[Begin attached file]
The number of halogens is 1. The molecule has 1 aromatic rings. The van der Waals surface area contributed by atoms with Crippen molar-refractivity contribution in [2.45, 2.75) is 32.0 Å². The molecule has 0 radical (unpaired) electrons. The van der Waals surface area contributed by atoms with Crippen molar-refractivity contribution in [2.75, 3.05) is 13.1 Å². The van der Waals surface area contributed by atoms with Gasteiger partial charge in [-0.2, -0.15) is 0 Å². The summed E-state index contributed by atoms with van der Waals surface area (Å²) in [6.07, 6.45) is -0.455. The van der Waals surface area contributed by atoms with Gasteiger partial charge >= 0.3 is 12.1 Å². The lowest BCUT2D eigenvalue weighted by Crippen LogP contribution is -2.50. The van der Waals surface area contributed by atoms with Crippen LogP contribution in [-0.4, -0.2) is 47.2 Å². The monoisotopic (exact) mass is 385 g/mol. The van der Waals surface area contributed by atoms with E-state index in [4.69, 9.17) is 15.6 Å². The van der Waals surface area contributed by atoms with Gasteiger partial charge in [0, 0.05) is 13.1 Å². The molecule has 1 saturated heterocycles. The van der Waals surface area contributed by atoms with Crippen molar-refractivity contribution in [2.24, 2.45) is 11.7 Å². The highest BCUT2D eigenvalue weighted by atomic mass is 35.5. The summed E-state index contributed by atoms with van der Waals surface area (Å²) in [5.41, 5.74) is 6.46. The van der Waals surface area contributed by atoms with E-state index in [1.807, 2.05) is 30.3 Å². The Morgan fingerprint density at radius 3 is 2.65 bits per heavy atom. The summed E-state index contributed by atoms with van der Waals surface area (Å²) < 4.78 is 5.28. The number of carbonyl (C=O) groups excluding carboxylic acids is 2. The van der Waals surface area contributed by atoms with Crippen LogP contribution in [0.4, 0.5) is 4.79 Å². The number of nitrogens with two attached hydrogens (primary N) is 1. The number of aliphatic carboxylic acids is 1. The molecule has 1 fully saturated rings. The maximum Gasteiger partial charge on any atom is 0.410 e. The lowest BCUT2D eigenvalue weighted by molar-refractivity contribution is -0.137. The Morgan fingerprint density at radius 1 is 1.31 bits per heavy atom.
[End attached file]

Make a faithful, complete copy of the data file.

The number of halogens is 1. The molecule has 1 aromatic rings. The van der Waals surface area contributed by atoms with Crippen molar-refractivity contribution in [2.45, 2.75) is 32.0 Å². The molecule has 0 radical (unpaired) electrons. The van der Waals surface area contributed by atoms with Crippen molar-refractivity contribution in [2.75, 3.05) is 13.1 Å². The van der Waals surface area contributed by atoms with Gasteiger partial charge in [-0.2, -0.15) is 0 Å². The summed E-state index contributed by atoms with van der Waals surface area (Å²) in [6.07, 6.45) is -0.455. The van der Waals surface area contributed by atoms with Gasteiger partial charge >= 0.3 is 12.1 Å². The lowest BCUT2D eigenvalue weighted by Crippen LogP contribution is -2.50. The van der Waals surface area contributed by atoms with Crippen LogP contribution in [-0.4, -0.2) is 47.2 Å². The monoisotopic (exact) mass is 385 g/mol. The van der Waals surface area contributed by atoms with E-state index in [4.69, 9.17) is 15.6 Å². The van der Waals surface area contributed by atoms with Gasteiger partial charge in [0, 0.05) is 13.1 Å². The molecule has 1 saturated heterocycles. The van der Waals surface area contributed by atoms with Crippen molar-refractivity contribution in [2.24, 2.45) is 11.7 Å². The highest BCUT2D eigenvalue weighted by atomic mass is 35.5. The summed E-state index contributed by atoms with van der Waals surface area (Å²) in [5.41, 5.74) is 6.46. The van der Waals surface area contributed by atoms with E-state index in [1.807, 2.05) is 30.3 Å². The Morgan fingerprint density at radius 3 is 2.65 bits per heavy atom. The summed E-state index contributed by atoms with van der Waals surface area (Å²) < 4.78 is 5.28. The number of carbonyl (C=O) groups excluding carboxylic acids is 2. The van der Waals surface area contributed by atoms with Crippen LogP contribution in [0.4, 0.5) is 4.79 Å². The number of nitrogens with two attached hydrogens (primary N) is 1. The number of aliphatic carboxylic acids is 1. The molecule has 1 fully saturated rings. The maximum Gasteiger partial charge on any atom is 0.410 e. The lowest BCUT2D eigenvalue weighted by molar-refractivity contribution is -0.137. The Morgan fingerprint density at radius 1 is 1.31 bits per heavy atom.